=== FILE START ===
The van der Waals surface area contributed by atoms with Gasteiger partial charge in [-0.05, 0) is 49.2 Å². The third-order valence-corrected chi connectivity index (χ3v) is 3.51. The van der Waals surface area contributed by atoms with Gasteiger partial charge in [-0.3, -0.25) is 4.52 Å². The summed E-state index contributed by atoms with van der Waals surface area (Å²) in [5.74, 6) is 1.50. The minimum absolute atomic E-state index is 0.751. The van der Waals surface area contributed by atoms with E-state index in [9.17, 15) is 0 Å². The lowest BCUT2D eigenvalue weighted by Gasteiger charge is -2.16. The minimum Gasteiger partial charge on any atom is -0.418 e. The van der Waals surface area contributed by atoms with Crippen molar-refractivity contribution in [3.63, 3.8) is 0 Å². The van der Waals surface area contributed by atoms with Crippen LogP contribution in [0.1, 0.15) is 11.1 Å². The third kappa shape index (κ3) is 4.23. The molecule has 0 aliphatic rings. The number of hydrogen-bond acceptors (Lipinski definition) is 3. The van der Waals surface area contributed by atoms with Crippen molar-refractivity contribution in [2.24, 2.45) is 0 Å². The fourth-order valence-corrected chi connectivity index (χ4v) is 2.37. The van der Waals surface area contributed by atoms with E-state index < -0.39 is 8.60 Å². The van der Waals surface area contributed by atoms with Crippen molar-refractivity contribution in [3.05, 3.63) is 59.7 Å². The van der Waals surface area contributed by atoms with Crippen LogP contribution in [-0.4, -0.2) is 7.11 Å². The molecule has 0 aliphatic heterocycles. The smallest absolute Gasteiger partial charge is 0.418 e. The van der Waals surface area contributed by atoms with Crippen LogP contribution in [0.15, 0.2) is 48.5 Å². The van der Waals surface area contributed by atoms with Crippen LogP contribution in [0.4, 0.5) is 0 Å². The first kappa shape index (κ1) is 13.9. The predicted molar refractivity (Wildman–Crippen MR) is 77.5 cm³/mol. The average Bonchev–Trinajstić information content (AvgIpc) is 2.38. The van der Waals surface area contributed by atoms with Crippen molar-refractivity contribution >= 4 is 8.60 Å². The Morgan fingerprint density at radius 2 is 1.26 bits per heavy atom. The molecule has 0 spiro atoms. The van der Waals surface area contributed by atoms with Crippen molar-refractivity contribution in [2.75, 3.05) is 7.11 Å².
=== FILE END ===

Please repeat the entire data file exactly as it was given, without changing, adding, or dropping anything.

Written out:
The van der Waals surface area contributed by atoms with Gasteiger partial charge in [-0.05, 0) is 49.2 Å². The third-order valence-corrected chi connectivity index (χ3v) is 3.51. The van der Waals surface area contributed by atoms with Gasteiger partial charge in [-0.3, -0.25) is 4.52 Å². The summed E-state index contributed by atoms with van der Waals surface area (Å²) in [5.74, 6) is 1.50. The minimum absolute atomic E-state index is 0.751. The van der Waals surface area contributed by atoms with E-state index in [9.17, 15) is 0 Å². The lowest BCUT2D eigenvalue weighted by Gasteiger charge is -2.16. The minimum Gasteiger partial charge on any atom is -0.418 e. The van der Waals surface area contributed by atoms with Crippen molar-refractivity contribution in [3.63, 3.8) is 0 Å². The van der Waals surface area contributed by atoms with Crippen LogP contribution in [0.1, 0.15) is 11.1 Å². The third kappa shape index (κ3) is 4.23. The molecule has 0 aliphatic rings. The number of hydrogen-bond acceptors (Lipinski definition) is 3. The van der Waals surface area contributed by atoms with Crippen molar-refractivity contribution in [2.24, 2.45) is 0 Å². The fourth-order valence-corrected chi connectivity index (χ4v) is 2.37. The van der Waals surface area contributed by atoms with E-state index < -0.39 is 8.60 Å². The van der Waals surface area contributed by atoms with Crippen molar-refractivity contribution in [3.05, 3.63) is 59.7 Å². The van der Waals surface area contributed by atoms with Crippen LogP contribution in [-0.4, -0.2) is 7.11 Å². The molecule has 0 aliphatic heterocycles. The smallest absolute Gasteiger partial charge is 0.418 e. The van der Waals surface area contributed by atoms with Crippen LogP contribution in [0.15, 0.2) is 48.5 Å². The van der Waals surface area contributed by atoms with Crippen LogP contribution in [0.4, 0.5) is 0 Å². The first kappa shape index (κ1) is 13.9. The predicted molar refractivity (Wildman–Crippen MR) is 77.5 cm³/mol. The average Bonchev–Trinajstić information content (AvgIpc) is 2.38. The van der Waals surface area contributed by atoms with Crippen molar-refractivity contribution >= 4 is 8.60 Å². The Morgan fingerprint density at radius 2 is 1.26 bits per heavy atom. The molecule has 0 spiro atoms. The van der Waals surface area contributed by atoms with Crippen molar-refractivity contribution in [2.75, 3.05) is 7.11 Å².